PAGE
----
Building trust with the client was one of the first lessons learned, and not having that relationship made stepping in as a pro bono attorney much more difficult at the beginning. According to Vincent, “a critical part of the experience, and one of the significant lessons learned, was that many criminal defendants have no in-person contact with their appellate lawyer. Many lawyers don’t take the time or cannot afford to do it, which creates a certain amount of distrust by the client, and results in difficulty getting clients to understand the importance of focusing on the key issues, as opposed to a kitchen-sink approach to the appeal. When that trust is absent, the relationship can break down. Clients will insist on including arguments that dilute the strength of their appeal, or they will ask for different counsel, or they elect to proceed on their own.” Another significant take-away from formalizing the pro bono process is that firms need to have a succession plan in place. Some cases may span years and associates working on cases may leave the firm. There is a need to anticipate how to fill the gap and accommodate other attorneys stepping in on pending matters. The next step for Hinshaw in its evolution of pro bono service will be to continue encouraging greater involvement by younger attorneys in taking on leadership roles, setting policies and procedures, and spreading the practices to offices across the country.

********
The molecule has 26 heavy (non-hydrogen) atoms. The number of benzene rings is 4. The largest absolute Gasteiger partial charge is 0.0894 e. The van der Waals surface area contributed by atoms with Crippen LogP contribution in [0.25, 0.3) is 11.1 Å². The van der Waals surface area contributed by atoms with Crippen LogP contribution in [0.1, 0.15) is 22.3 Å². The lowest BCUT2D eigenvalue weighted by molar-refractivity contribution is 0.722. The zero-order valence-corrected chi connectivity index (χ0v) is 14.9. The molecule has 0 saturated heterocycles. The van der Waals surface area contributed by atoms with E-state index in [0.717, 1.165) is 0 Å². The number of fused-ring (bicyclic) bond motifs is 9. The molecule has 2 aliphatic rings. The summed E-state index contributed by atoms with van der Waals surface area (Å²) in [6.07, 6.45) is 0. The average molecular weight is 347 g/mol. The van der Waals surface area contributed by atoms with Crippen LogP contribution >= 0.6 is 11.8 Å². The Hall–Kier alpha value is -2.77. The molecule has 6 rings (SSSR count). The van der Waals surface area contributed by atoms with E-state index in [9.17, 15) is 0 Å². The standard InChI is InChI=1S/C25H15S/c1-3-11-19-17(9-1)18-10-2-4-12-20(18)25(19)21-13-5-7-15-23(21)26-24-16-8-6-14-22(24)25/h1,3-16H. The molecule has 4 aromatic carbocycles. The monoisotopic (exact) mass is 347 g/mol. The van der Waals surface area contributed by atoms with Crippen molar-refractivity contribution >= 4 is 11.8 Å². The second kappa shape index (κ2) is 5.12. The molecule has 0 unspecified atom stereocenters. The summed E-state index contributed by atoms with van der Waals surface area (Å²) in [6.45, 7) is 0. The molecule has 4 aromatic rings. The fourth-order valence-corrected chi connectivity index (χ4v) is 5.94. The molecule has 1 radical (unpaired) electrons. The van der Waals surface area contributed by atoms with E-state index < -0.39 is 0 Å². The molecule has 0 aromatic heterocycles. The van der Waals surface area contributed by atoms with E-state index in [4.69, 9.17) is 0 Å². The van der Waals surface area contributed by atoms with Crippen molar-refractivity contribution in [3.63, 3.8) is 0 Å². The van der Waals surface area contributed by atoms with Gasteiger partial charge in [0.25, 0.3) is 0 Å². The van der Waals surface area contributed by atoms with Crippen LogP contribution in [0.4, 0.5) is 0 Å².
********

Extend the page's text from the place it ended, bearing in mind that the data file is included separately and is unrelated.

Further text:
Driving a culture of service requires many behind the scenes champions committed to increasing access to justice. Hinshaw has many stars who are taking over where Vincent began over a decade ago. Kimberly Jansen, a partner at Hinshaw, has and continues to play a major role in the educational aspect of the pro bono experience, overseeing and mentoring young associates working on criminal cases. She assists new pro bono attorneys with their writing and confidence building, which plays a significant part in the opportunity for professional growth. Partner Scott Gilbert has put in considerable work with the LAI program and is filling an important role in the institutionalization of any pro bono firm program that of taking over as a next generation leader and go-to person for pro bono work opportunities. Leslie Richards-Yellen, the Chief Diversity and Inclusion Officer/Partner, is a key connector, using her personal network to expand pro bono opportunities with CGLA. Partners Dan Boho and Roy Pulvers, the chair and vice-chair of Hinshaw’s PBLSC, respectively, provide leadership that offers a pivotal next move for Hinshaw pro bono services. While located in Portland, Oregon, Pulvers has long demonstrated a commitment to the work being done by the Chicago office, and is poised to expand the PBLSC’s work throughout the country. The story of pro bono efforts at Hinshaw provides a model for other firms, and an example of how the efforts of one can lay the foundation for many leaders to emerge.